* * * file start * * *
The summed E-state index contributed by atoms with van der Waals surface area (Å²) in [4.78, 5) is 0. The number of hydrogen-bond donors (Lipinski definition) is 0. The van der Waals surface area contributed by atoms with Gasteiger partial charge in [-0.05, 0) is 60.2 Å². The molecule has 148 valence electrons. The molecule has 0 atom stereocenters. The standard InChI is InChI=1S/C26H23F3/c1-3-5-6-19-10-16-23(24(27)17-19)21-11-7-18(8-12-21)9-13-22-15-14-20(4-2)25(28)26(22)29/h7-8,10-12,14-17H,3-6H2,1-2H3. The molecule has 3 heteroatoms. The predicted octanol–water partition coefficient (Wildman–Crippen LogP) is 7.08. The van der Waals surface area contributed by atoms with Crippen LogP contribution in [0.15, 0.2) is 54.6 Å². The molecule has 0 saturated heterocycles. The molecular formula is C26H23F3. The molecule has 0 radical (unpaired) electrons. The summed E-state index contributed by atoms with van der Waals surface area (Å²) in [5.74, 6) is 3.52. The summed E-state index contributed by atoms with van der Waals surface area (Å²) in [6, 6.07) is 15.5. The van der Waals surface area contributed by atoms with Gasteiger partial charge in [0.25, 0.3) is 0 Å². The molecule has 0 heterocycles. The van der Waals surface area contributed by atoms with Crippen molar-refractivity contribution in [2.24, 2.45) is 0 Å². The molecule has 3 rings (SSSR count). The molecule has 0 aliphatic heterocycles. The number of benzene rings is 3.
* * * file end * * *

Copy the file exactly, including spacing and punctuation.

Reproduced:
The summed E-state index contributed by atoms with van der Waals surface area (Å²) in [4.78, 5) is 0. The number of hydrogen-bond donors (Lipinski definition) is 0. The van der Waals surface area contributed by atoms with Gasteiger partial charge in [-0.05, 0) is 60.2 Å². The molecule has 148 valence electrons. The molecule has 0 atom stereocenters. The standard InChI is InChI=1S/C26H23F3/c1-3-5-6-19-10-16-23(24(27)17-19)21-11-7-18(8-12-21)9-13-22-15-14-20(4-2)25(28)26(22)29/h7-8,10-12,14-17H,3-6H2,1-2H3. The molecule has 3 heteroatoms. The predicted octanol–water partition coefficient (Wildman–Crippen LogP) is 7.08. The van der Waals surface area contributed by atoms with Crippen LogP contribution in [0.15, 0.2) is 54.6 Å². The molecule has 0 saturated heterocycles. The molecular formula is C26H23F3. The molecule has 0 radical (unpaired) electrons. The summed E-state index contributed by atoms with van der Waals surface area (Å²) in [5.74, 6) is 3.52. The summed E-state index contributed by atoms with van der Waals surface area (Å²) in [6, 6.07) is 15.5. The van der Waals surface area contributed by atoms with Gasteiger partial charge in [0.25, 0.3) is 0 Å². The molecule has 0 heterocycles. The van der Waals surface area contributed by atoms with Crippen molar-refractivity contribution in [2.24, 2.45) is 0 Å². The molecule has 3 rings (SSSR count). The molecule has 0 aliphatic heterocycles. The number of benzene rings is 3.